When trading stocks, slippage happens when the spread changes. The spread between an assets ask and bid prices is its market value. It is possible for a trader to get a worse deal than they bargained for when they execute a market order. In long trades, the ask price can be high, while in short trades, the bid price could be low, leading to slippage. Traders in the stock market can protect themselves from slippage in times of market volatility by only placing market orders when absolutely essential.

Types of slippage

Sorted according to the order type or the time of slippage, there are several sorts of slippage.

  • When an asset's price changes due to increased volatility while a market order is being executed, this is called market-order slippage.
  • Limit-order slippage is when unexpected price changes prevent the purchase or sale of a security at the price stated in the order, this is known as slippage.
  • Slippage of stop-loss and take-profit orders happens when the market order is being executed but the price movements are too rapid to activate the orders.
  • The term "weekend slippage" refers to a situation in which a trader holds a position over the weekend while the markets are closed and then sees a large price movement when the markets reopen to reflect events that happened during that period.

Slippage and the Forex Market

When a market order or stop loss closes a position at a rate different from what was specified in the order, this is called slippage in forex. In order to limit possible losses, many traders and investors utilise stop-loss orders. If you want to protect yourself from losing too much money in volatile or consolidating markets, another strategy is to employ option contracts.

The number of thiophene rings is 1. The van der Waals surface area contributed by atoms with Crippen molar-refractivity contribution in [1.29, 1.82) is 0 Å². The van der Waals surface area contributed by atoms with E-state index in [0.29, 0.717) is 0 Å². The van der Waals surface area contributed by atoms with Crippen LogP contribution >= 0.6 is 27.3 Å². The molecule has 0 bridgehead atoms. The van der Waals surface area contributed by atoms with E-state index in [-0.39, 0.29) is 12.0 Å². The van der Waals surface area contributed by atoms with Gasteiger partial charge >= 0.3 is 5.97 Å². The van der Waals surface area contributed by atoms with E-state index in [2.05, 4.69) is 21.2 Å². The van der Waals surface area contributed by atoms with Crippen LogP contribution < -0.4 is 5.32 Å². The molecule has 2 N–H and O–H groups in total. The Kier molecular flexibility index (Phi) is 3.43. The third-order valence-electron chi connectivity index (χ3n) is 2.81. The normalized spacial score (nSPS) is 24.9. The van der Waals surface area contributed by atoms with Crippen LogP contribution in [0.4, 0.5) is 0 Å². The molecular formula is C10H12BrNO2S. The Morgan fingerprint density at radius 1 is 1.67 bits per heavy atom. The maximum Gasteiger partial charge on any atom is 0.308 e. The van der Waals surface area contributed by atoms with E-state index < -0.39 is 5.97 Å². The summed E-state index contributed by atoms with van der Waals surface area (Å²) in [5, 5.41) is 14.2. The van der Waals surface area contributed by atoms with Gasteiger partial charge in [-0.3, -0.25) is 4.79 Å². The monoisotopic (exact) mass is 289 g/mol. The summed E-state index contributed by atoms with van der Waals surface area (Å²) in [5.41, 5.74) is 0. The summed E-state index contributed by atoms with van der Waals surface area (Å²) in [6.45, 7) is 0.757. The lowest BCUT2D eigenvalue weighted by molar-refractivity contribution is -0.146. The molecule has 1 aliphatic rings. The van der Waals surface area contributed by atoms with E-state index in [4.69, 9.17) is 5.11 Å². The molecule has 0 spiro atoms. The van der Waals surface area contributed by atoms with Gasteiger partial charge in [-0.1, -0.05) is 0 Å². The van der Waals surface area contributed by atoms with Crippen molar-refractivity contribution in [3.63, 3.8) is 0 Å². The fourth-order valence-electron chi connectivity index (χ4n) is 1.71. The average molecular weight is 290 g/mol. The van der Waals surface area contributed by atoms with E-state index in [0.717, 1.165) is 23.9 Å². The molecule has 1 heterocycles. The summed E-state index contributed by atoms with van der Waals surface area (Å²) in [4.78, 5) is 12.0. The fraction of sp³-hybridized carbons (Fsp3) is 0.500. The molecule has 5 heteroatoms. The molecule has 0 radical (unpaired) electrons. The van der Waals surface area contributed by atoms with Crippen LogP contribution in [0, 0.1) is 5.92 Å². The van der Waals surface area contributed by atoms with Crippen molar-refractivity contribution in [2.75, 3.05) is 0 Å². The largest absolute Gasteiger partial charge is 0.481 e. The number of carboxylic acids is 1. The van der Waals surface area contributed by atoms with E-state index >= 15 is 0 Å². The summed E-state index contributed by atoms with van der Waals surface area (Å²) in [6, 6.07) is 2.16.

When market liquidity is poor or volatility is strong, slippage is common. A large lag time exists between the placement and execution of an order in markets with low liquidity due to the small number of players. Even faster than placing an order, the price of an item can rise or fall in the unpredictable marketplaces. There may be a change in the asset's price during that time, leading to slippage.

Due to the low volatility and large liquidity associated with highly popular currency pairs, slippage is more common in less popular pairs, such AUD/JPY, when trading forex. An investor chooses to start a position on the extremely volatile AUD/USD currency pair, for instance, at the current reported price of $0.6025. Nevertheless, during the period between the order's submission and execution, the price might have risen to $0.6040. Since the investor is trading at a higher price than expected, a slippage will occur.